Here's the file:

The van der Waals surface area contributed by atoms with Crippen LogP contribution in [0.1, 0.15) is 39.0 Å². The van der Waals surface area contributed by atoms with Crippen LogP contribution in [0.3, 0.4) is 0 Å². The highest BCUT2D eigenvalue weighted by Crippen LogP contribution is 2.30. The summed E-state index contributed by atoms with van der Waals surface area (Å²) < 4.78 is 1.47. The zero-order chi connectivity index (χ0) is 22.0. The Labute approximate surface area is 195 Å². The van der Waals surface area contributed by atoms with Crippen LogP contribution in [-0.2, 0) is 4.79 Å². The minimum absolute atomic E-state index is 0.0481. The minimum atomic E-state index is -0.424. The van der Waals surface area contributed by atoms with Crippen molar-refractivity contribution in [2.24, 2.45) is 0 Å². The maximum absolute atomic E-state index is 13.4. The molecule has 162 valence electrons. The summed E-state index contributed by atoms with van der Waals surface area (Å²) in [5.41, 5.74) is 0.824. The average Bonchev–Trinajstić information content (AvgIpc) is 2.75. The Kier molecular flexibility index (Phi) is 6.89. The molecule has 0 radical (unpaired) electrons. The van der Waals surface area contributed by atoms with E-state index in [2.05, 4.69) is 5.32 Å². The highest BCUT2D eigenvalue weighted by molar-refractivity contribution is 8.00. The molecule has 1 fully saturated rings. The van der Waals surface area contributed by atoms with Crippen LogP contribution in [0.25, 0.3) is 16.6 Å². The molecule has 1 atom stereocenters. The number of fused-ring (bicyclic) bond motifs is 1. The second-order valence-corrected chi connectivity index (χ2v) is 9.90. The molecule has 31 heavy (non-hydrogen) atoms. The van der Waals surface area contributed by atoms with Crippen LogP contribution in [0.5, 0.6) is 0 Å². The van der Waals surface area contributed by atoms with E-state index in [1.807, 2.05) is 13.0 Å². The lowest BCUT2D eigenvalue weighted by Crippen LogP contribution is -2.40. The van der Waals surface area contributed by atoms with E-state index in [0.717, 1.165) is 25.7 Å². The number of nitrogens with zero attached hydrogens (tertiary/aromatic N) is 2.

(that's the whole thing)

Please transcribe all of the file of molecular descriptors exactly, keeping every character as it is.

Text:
The van der Waals surface area contributed by atoms with Crippen LogP contribution in [0.1, 0.15) is 39.0 Å². The van der Waals surface area contributed by atoms with Crippen LogP contribution in [0.3, 0.4) is 0 Å². The highest BCUT2D eigenvalue weighted by Crippen LogP contribution is 2.30. The summed E-state index contributed by atoms with van der Waals surface area (Å²) < 4.78 is 1.47. The zero-order chi connectivity index (χ0) is 22.0. The Labute approximate surface area is 195 Å². The van der Waals surface area contributed by atoms with Crippen LogP contribution in [-0.2, 0) is 4.79 Å². The minimum absolute atomic E-state index is 0.0481. The minimum atomic E-state index is -0.424. The van der Waals surface area contributed by atoms with Crippen molar-refractivity contribution in [2.24, 2.45) is 0 Å². The maximum absolute atomic E-state index is 13.4. The molecule has 162 valence electrons. The summed E-state index contributed by atoms with van der Waals surface area (Å²) in [5.41, 5.74) is 0.824. The average Bonchev–Trinajstić information content (AvgIpc) is 2.75. The Kier molecular flexibility index (Phi) is 6.89. The molecule has 0 radical (unpaired) electrons. The van der Waals surface area contributed by atoms with E-state index in [2.05, 4.69) is 5.32 Å². The highest BCUT2D eigenvalue weighted by molar-refractivity contribution is 8.00. The molecule has 1 fully saturated rings. The van der Waals surface area contributed by atoms with Crippen LogP contribution in [0.25, 0.3) is 16.6 Å². The molecule has 1 atom stereocenters. The number of fused-ring (bicyclic) bond motifs is 1. The second-order valence-corrected chi connectivity index (χ2v) is 9.90. The molecule has 31 heavy (non-hydrogen) atoms. The van der Waals surface area contributed by atoms with Crippen LogP contribution in [0.5, 0.6) is 0 Å². The van der Waals surface area contributed by atoms with E-state index in [1.807, 2.05) is 13.0 Å². The lowest BCUT2D eigenvalue weighted by Crippen LogP contribution is -2.40. The van der Waals surface area contributed by atoms with E-state index in [0.717, 1.165) is 25.7 Å². The number of nitrogens with zero attached hydrogens (tertiary/aromatic N) is 2.